In the new Part III of the Rule, Statute 7 provides a comprehensive list of components an agenda could include. Here is where reality comes into play:

  • If a Conference has no active committees doing special things for the Conference, then committee reports are not needed. However, if there are active committees, it is appropriate to have someone from that committee report on the work those Vincentians have done. This is one way in which we honor the work of our fellow Vincentians.
  • If there are no Resolutions to come before the Conference, then that portion of the meeting may be skipped.

These are just two examples of how the agenda is flexible.

So let’s look at what is absolutely required. We will address two specifics first and then what David Williams has identified. By virtue of the offices they hold, the Secretary and Treasurer are required to present a report at every meeting. The Secretary presents, at a minimum, the minutes of the last meeting and opens the floor for corrections before final approval of the minutes. The Treasurer reports on the status of all financial accounts of the Conference and answers any questions asked by members. Since all decisions of the Conference are made by the Active Members as a whole, the members must be aware of the current status of all activities and accounts.

And now let’s look at David Williams’ specifications:

  1. Growth in holiness: This is covered by the opening/closing prayers and the spiritual reading and discussion by the members. In some cases Conferences have gathered for a Mass or special liturgy and this will suffice, but the spiritual reading and discussion is the primary way in which this is fulfilled within the meeting.
  2. Community (friendship/fellowship): In the recommended agenda this is fulfilled by the spiritual reading and discussion by the members, and by the discussions which center on the Home Visit reports and other work of the members (committees, special works, etc.). In some cases this is fulfilled by the members planning for and/or actually doing a work of service together at that time.  Sometimes it is fulfilled by a social after the meeting itself. This will satisfy the requirement if it includes everyone present at the meeting and not just one or two people.
  3. Service to those in need: In Statute 7 this is fulfilled by the reports on Home Visits, committee activity and special works. As in #2 above, this is also fulfilled by the members planning for and/or actually doing a work of service together at that time.

As can be seen in the above explanation, the agenda presented in Statute 7 is a reasonable way to plan each Conference meeting; however, it is not the only way. It is highly important that every meeting have an agenda to keep things moving in an orderly fashion and complete the meeting in a reasonable amount of time.

Ground Rules for Visitation

Ground Rules for Visitation 1200 628 Michelle Boyer

Today’s Article was Written by Mike Syslo, Chair of the National Governance Committee

There are a set of basic ground rules that should be kept in mind before visiting with those who have requested our help. It is a good idea to review them on occasion, understand them and put them into practice.

1. If you are on a witch hunt, stay home.

One of our purposes as members of the Society is to bring the love of God to those who are in need. You cannot do this if your personal expectation is that the people you visit are on the take, that they are out to get us for whatever they can. If you believe that the people you are going to visit are going to give you a phony story, if you believe before you actually meet with them that they “are only going to sell the food to get money for cigarettes or alcohol or drugs,” then you have prejudged them and shouldn’t be participating in the interview. Our role as helper obliges us to keep as open a mind as possible. Give those we serve the benefit of the doubt – at least until you have heard their story and can make a reasonable judgment as to the validity of the need. Remember, it is the need we are judging – not the people.  So, the first ground rule calls for you to judge yourself – not the circumstances, not others. What is your reason for going on this visit? If you are on a witch hunt, you have no Vincentian reason for being there. Stay home.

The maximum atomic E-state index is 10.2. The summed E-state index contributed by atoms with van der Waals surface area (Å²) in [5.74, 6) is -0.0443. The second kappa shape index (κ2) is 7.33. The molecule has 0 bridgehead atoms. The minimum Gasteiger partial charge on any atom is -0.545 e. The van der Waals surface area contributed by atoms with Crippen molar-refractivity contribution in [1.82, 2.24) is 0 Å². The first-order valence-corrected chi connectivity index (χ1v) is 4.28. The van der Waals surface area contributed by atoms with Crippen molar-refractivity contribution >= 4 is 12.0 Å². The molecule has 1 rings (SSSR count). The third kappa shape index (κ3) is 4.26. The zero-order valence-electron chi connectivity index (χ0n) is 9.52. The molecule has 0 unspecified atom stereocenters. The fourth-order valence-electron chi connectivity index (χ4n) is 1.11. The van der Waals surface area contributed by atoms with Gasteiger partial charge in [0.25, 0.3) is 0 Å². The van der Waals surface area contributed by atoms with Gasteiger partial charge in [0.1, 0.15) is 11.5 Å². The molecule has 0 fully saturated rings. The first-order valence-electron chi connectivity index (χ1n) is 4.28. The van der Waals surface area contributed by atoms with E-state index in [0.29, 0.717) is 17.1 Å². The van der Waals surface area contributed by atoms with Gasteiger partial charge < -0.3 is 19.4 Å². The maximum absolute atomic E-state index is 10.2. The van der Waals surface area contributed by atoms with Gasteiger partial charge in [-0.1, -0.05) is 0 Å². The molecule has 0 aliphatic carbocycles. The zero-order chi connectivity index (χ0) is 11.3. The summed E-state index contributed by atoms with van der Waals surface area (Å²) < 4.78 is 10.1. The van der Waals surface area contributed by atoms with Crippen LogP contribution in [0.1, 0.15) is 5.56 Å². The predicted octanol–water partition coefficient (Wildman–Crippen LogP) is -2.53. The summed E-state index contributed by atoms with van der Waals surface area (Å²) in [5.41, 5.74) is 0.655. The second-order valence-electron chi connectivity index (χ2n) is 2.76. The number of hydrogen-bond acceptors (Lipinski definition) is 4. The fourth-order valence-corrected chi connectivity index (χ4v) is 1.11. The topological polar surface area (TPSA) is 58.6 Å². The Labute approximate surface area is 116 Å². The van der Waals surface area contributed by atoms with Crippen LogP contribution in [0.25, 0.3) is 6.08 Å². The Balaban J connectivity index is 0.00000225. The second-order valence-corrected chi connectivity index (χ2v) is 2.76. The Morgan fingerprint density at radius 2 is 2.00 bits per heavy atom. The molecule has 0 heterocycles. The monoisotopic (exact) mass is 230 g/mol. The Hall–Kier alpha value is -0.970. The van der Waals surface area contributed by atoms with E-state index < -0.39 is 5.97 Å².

2. If you are an expert on life, stay home.

Have you ever heard the comment: I’ve lived a long, difficult life and I’ve never had to ask for help. (Better yet, have you said such?)  Some people (Vincentians) have a tendency to feel that they know the answers, they’ve heard it all before, they know the circumstances, they know what questions will be asked, and they know what they are going to do to resolve the request before the visit occurs. The problem with being an expert is that experts have the answers before the questions are asked. The problem with experts is that they are ready with what needs to be done while the words of the request are still being formed in the mind of the one asking. The problem with experts is that they don’t listen. And, that is exactly what is expected of Vincentians: Vincentians must be good listeners. Vincentians should go on a call with no preset plans in mind. Vincentians should visit those in need with the spirit of a servant asking their masters “what is it that we can do for you?” Our Lord has called out to us. It is He whom we are serving in the person of the poor. We must go to Him humbly asking what it is He seeks. But He does expect us to say “yes” when appropriate and “no” also when appropriate. Be a good listener. If you are an expert on life, stay home.

3. If you cannot smile and be pleasant, stay home.